The Methanol Institute (MI), the trade association representing the global methanol industry this week released a paper providing input for the Renewable Energy Directive (RED II) trilogue procedure currently underway between the European Council, Parliament and Commission.
The Methanol Institute appeals to the negotiating parties to continue to recognise the importance of all sustainable renewable fuels in reducing emissions in transportation. Even with increasing use of electric vehicles, the combustion engine (including hybrids) will continue to take the lion’s share of drivetrain technologies for many decades to come. Energy efficiency and renewable fuels are still the best short-term and mid-term solutions to curb Well-to-Wheel CO2 emissions from the engines used in trucks, buses, ships, airplanes and the majority of passenger cars.
MI notes that in order for Europe to meet the Paris COP21 targets all measures are needed. The Methanol Institute therefore supports calls for ambitious levels of low carbon, and renewable fuels in transport of at least 15% in 2030, including a binding sub-target for advanced renewable fuels. To reach this goal the EU cannot afford to exclude viable sustainable solutions from the majority of consumers, especially when so many options are available already today.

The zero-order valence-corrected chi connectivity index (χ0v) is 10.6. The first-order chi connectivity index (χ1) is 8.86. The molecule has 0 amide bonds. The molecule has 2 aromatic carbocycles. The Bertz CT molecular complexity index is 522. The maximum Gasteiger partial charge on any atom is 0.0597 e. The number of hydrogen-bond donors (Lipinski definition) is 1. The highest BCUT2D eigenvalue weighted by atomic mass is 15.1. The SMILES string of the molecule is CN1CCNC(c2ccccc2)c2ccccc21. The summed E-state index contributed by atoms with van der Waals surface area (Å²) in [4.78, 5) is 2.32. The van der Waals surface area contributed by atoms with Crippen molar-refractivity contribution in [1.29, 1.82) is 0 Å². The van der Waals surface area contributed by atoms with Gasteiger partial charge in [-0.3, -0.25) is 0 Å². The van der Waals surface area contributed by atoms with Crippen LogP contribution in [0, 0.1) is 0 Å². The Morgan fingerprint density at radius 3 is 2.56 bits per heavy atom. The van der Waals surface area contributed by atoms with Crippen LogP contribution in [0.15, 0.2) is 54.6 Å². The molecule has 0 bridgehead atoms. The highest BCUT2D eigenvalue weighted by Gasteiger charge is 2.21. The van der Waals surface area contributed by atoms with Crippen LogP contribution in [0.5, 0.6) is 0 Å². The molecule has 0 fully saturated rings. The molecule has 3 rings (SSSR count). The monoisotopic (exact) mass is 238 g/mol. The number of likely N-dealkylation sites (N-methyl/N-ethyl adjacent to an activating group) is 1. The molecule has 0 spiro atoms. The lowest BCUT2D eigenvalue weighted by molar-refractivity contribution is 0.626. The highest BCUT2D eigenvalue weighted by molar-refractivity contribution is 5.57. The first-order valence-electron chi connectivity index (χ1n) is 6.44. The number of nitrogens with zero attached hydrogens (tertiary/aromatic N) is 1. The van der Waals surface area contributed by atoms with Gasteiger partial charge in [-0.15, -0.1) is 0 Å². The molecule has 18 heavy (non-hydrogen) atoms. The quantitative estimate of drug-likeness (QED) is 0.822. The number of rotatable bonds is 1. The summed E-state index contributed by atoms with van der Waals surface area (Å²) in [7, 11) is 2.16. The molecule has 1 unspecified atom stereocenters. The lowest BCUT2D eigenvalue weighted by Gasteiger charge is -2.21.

The paper discusses a number of areas in which the parties to the trilogue procedure might make changes to best meet their goals, including:
• Fuel ethers – Improve energy efficiency through high octane fuels
• Biodiesel – Retain the 7% cap for sustainable 1st gen biofuels
• Annex IX – part A – Adopt a clear definition of advanced biofuels supported by a list of approved sustainable feedstocks
• Renewable Fuels of Non-Biological Origin – Allow the use of PPA’s for the production of e-fuels and focus on point sources of CO2 first
• Multipliers – Cancel any form of multipliers for renewable energy
MI’s full comments are available HERE.
The Methanol Institute serves as the global trade association for the world’s leading methanol producers, distributors and technology providers. Methanol is used more and more often as a clean burning alternative fuel in a range of transport segments from marine, to passenger, to trucks using both conventional engine technology as well as fuel cells. Methanol is made from a wide range of feedstocks, including MSW, waste wood, CO2 and renewable electricity.
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